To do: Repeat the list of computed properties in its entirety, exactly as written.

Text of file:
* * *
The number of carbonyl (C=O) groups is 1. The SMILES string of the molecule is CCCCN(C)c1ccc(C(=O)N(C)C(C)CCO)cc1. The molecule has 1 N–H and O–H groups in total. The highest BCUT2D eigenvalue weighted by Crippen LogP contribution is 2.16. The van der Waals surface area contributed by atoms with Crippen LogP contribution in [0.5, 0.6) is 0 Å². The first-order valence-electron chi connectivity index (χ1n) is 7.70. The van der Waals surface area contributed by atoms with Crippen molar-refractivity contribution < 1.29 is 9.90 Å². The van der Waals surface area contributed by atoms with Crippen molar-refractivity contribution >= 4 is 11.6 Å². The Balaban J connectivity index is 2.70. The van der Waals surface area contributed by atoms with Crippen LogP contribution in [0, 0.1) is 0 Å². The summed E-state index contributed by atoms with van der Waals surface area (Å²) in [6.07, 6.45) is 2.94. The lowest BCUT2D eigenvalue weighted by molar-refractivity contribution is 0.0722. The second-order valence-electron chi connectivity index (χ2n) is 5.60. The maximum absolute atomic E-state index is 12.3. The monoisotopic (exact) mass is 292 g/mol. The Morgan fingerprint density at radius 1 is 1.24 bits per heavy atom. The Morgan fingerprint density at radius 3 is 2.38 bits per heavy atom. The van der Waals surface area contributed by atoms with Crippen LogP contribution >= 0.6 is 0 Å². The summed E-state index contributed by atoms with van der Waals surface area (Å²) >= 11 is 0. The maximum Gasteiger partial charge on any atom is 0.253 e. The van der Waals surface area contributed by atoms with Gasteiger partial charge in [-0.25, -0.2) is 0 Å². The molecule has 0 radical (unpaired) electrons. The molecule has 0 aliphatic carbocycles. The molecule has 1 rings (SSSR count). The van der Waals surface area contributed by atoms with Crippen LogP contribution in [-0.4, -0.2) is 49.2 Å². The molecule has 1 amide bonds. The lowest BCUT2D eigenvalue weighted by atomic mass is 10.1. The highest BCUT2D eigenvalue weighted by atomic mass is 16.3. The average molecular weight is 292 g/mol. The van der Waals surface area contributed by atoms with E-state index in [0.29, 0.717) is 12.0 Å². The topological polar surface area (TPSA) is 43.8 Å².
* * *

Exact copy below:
The number of carbonyl (C=O) groups is 1. The SMILES string of the molecule is CCCCN(C)c1ccc(C(=O)N(C)C(C)CCO)cc1. The molecule has 1 N–H and O–H groups in total. The highest BCUT2D eigenvalue weighted by Crippen LogP contribution is 2.16. The van der Waals surface area contributed by atoms with Crippen LogP contribution in [0.5, 0.6) is 0 Å². The first-order valence-electron chi connectivity index (χ1n) is 7.70. The van der Waals surface area contributed by atoms with Crippen molar-refractivity contribution < 1.29 is 9.90 Å². The van der Waals surface area contributed by atoms with Crippen molar-refractivity contribution >= 4 is 11.6 Å². The Balaban J connectivity index is 2.70. The van der Waals surface area contributed by atoms with Crippen LogP contribution in [0, 0.1) is 0 Å². The summed E-state index contributed by atoms with van der Waals surface area (Å²) in [6.07, 6.45) is 2.94. The lowest BCUT2D eigenvalue weighted by molar-refractivity contribution is 0.0722. The second-order valence-electron chi connectivity index (χ2n) is 5.60. The maximum absolute atomic E-state index is 12.3. The monoisotopic (exact) mass is 292 g/mol. The Morgan fingerprint density at radius 1 is 1.24 bits per heavy atom. The Morgan fingerprint density at radius 3 is 2.38 bits per heavy atom. The van der Waals surface area contributed by atoms with Crippen LogP contribution >= 0.6 is 0 Å². The summed E-state index contributed by atoms with van der Waals surface area (Å²) >= 11 is 0. The maximum Gasteiger partial charge on any atom is 0.253 e. The van der Waals surface area contributed by atoms with Gasteiger partial charge in [-0.25, -0.2) is 0 Å². The molecule has 0 radical (unpaired) electrons. The molecule has 0 aliphatic carbocycles. The molecule has 1 rings (SSSR count). The van der Waals surface area contributed by atoms with Crippen LogP contribution in [-0.4, -0.2) is 49.2 Å². The molecule has 1 amide bonds. The lowest BCUT2D eigenvalue weighted by atomic mass is 10.1. The highest BCUT2D eigenvalue weighted by atomic mass is 16.3. The average molecular weight is 292 g/mol. The van der Waals surface area contributed by atoms with E-state index in [0.29, 0.717) is 12.0 Å². The topological polar surface area (TPSA) is 43.8 Å².